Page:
When facing criminal charges, a defendant and his or her family will often have many questions. For a person in trouble with the law for the first time, questions may include:
- How will the charges affect me...my family...my work...my education...my future?
Because making an unfortunate or honest mistake, or being at the wrong place at the wrong time in Philadelphia can produce unwelcome consequences both in the short and long-term, a person charged with a crime must make certain that they respond to the circumstances as effectively as possible. One potential path forward that can help a person avoid a criminal record, or more specifically, a criminal conviction, is the prospect of resolving their charges through Philadelphia's ARD program.
How do I qualify for Philadephia's ARD program?
In Philadelphia, there is no formal application for the ARD program, also known as the Accelerated Rehabilitative Diversion program. A person can qualify for ARD in certain instances (and if a strong application is submitted) even if charged with certain felony offenses.
When representing a person charged with a crime in Philadelphia who may benefit from Philadelphia's ARD program, for example a first-time offender, college student, professional such as a nurse or doctor, an experienced attorney will not only ask such information of the defendant, but will also do a criminal record check to determine if the person charged has any prior criminal contacts. The reason for doing a background check is that prior contacts may, and often prohibit non-DUI ARD, although DUI ARD may still be available to a defendant if the prior contact are of a less serious nature.
Will an out-of-state record affect my chances of getting into Philadelphia's ARD program?
An out-of-state arrest and conviction will definitely be a factor used by the Philadelphia District Attorney's Office in deciding whether ARD will be granted to a defendant. Because there are obviously 50 states, a person charged with a crime in Philadelphia should be forthright with his or her attorney in whether he or she has ever been in trouble with the law at anytime anywhere throughout the United States. Having all necessary information regarding the person's background will allow the attorney determine the likelihood of acceptance into the Accelerated Rehabilitative Diversion program, and ultimately, make the best strategic decisions regarding how to resolve the Philadelphia criminal charges.
What factors will the District Attorney's Office consider in deciding whether I will be approved for Philadelphia's ARD program?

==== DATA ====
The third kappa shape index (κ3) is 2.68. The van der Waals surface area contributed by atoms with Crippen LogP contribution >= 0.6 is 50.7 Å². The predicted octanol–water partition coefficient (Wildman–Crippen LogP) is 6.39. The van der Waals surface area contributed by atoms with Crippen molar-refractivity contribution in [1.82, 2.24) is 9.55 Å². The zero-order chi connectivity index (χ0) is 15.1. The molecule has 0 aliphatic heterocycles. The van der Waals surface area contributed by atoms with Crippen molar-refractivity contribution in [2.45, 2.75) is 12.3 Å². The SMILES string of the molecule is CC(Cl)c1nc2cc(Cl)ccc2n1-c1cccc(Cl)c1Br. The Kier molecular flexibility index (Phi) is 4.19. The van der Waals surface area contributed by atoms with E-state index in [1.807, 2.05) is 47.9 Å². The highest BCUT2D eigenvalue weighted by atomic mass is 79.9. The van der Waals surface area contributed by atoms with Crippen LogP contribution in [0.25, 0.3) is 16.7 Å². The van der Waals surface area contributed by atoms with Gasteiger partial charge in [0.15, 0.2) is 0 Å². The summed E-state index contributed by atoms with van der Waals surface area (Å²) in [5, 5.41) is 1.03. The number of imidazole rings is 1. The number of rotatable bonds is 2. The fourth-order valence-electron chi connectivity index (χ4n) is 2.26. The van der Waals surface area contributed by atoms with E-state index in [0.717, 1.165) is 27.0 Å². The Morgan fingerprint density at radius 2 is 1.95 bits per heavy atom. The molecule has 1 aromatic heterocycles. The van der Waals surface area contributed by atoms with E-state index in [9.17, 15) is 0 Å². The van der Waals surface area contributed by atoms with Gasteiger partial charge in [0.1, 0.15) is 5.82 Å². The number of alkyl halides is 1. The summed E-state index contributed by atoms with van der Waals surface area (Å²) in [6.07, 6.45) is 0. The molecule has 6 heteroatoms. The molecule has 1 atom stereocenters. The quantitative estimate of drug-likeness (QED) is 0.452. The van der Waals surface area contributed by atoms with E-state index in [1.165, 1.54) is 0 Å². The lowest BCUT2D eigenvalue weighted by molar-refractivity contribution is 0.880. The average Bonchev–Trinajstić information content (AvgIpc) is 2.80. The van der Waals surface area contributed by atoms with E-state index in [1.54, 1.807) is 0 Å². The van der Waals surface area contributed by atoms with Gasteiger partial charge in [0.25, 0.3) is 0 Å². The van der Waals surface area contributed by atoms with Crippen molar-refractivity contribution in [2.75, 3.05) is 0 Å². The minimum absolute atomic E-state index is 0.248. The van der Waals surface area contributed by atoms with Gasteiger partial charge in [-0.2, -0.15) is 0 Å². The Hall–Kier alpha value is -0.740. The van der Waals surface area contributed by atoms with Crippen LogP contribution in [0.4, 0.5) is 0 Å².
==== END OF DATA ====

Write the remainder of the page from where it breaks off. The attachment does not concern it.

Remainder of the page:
An experienced attorney will also get all of the facts related to the criminal offense including any mitigating factors which may have been present. A mitigating factor in a Philadelphia DUI case involving an accident, for example, may include the fact that the person charged has / had car insurance at the time of the accident and that there were no injuries to anyone involved in the accident. If the accident only involved slight damage to property or involved an unattended / unoccupied vehicle, that would also work in a defendant's favor in terms of improving the defendant's chances of being accepted in the Accelerated Rehabilitative Diversion program.
The defendant's background information will also be strongly considered by the Philadelphia District Attorney's Office in determining whether the charge(s) can be resolved through ARD. An experienced attorney will obtain information and documentation related to:
- The defendant's upbringing
- The defendant's educational history
- The defendant's work history
- Whether the defendant has dependents (a child or children, older parents, etc.)
- How a criminal conviction (if the case were not to be resolved through ARD) could affect the defendant future prospects
- Character references from any concerned parties in the defendant's life that can speak to the defendant being a good person
Reasons Why Your ARD Application Should be as Comprehensive as Possible
Not only must ARD be requested at the earliest possible time during the course of a defendant's criminal case (within reason), but an attorney who strives for the best possible outcome will not draft a bare-bones ARD application for intended submission to the Philadelphia District Attorney's Office, but rather, will invest the necessary time and effort to draft a comprehensive ARD application with all necessary information and documentation that will put the person charged in the best light possible.
The reason being that when the criminal file of the person charged is in the hands of the "powers that be" at the Philadelphia District Attorney's Office (the ones who decide whether or not ARD will be granted), all that is reflected is the person's name and limited demographic information, the person's criminal record, the charges against the person, a brief narrative of the specific allegations against the person (provided by the "discovery" in the case - necessary police reports, and when applicable, witness statements, any statements made by the person charged, photographs and videos, and so forth).